Thursday, November 21, 2013

USFWS offers reward for information on shooting of fifth endangered red wolf in North Carolina in past month

The federal governments' principal fish and wildlife agency is offering a reward for information about the shooting of another red wolf in North Carolina.

Five of the critically endangered mammals have been gunned down in the state just within the last month. The latest victim, shot on or about Nov. 18, was the eighth at the hands of a gunman this year.

Canis rufus was once a common mammal in the American southeast. Efforts to eradicate predators and loss of habitat sent the population plummeting to less than two dozen individuals by the late 1960s. Captive breeding began in 1977 and, in 1980, the species was declared extinct in the wild.

USFWS re-introduced the red wolf to the Alligator River National Wildlife Refuge and, later, to several other sites. There are now about 100 individuals in the wild.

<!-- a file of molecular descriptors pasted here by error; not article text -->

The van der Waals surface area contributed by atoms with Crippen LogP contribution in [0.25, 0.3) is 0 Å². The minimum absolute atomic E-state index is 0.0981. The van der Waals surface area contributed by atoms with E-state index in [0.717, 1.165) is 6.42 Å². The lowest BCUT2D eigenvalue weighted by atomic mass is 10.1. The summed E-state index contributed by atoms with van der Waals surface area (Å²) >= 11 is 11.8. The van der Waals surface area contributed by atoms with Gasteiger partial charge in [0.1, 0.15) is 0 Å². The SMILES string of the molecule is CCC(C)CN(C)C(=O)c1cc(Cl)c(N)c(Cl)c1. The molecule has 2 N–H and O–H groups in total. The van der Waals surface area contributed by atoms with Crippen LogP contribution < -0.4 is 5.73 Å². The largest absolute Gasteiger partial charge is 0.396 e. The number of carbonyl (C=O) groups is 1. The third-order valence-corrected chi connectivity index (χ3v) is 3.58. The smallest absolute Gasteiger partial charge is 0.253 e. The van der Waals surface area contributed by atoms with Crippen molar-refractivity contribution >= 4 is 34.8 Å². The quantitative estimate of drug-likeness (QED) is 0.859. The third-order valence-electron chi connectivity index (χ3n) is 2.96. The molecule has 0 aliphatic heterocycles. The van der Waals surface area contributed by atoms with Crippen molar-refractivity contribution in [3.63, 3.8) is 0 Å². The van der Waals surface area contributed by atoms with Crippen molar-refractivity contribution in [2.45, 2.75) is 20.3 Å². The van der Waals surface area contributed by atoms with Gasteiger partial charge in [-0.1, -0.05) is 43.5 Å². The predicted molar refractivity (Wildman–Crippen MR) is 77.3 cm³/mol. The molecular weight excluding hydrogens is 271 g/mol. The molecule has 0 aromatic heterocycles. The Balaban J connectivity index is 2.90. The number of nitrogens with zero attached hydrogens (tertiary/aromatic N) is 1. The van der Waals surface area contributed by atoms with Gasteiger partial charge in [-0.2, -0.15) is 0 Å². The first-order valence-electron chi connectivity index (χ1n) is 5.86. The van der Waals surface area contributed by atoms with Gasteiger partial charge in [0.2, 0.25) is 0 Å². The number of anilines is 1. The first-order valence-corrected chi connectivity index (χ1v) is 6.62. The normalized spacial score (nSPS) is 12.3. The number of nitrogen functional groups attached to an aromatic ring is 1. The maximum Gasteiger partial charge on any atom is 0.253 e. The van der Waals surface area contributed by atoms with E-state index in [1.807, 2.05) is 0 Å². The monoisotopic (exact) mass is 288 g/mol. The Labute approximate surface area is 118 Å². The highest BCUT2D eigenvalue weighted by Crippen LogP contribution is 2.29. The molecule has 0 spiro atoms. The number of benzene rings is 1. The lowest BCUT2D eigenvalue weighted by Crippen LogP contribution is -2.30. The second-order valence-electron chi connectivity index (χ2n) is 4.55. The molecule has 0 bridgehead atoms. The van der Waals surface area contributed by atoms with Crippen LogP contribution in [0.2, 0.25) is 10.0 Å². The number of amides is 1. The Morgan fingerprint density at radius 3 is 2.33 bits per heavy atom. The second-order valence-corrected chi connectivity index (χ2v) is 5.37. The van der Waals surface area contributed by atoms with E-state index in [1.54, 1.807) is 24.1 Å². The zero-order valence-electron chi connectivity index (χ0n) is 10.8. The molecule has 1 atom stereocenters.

An adult Canis rufus is larger than an adult coyote, but smaller than a full-grown gray wolf (Canis lupus).

Informants are urged to contact USFWS resident agent-in-charge John Elofson at (404) 763-7959, USFWS refuge officer Frank Simms at (252) 216-7504, or North Carolina Wildlife Resources Commission officer Robert Wayne at (252) 216-8225.

Killing an endangered animal is a violation of the Endangered Species Act. Conviction could result in one year's imprisonment and a maximum fine of $100,000.

The reward could total up to $26,000.

Photos courtesy U.S. Fish and Wildlife Service. The lower photograph shows the red wolf killed by gunfire in North Carolina on Nov. 18.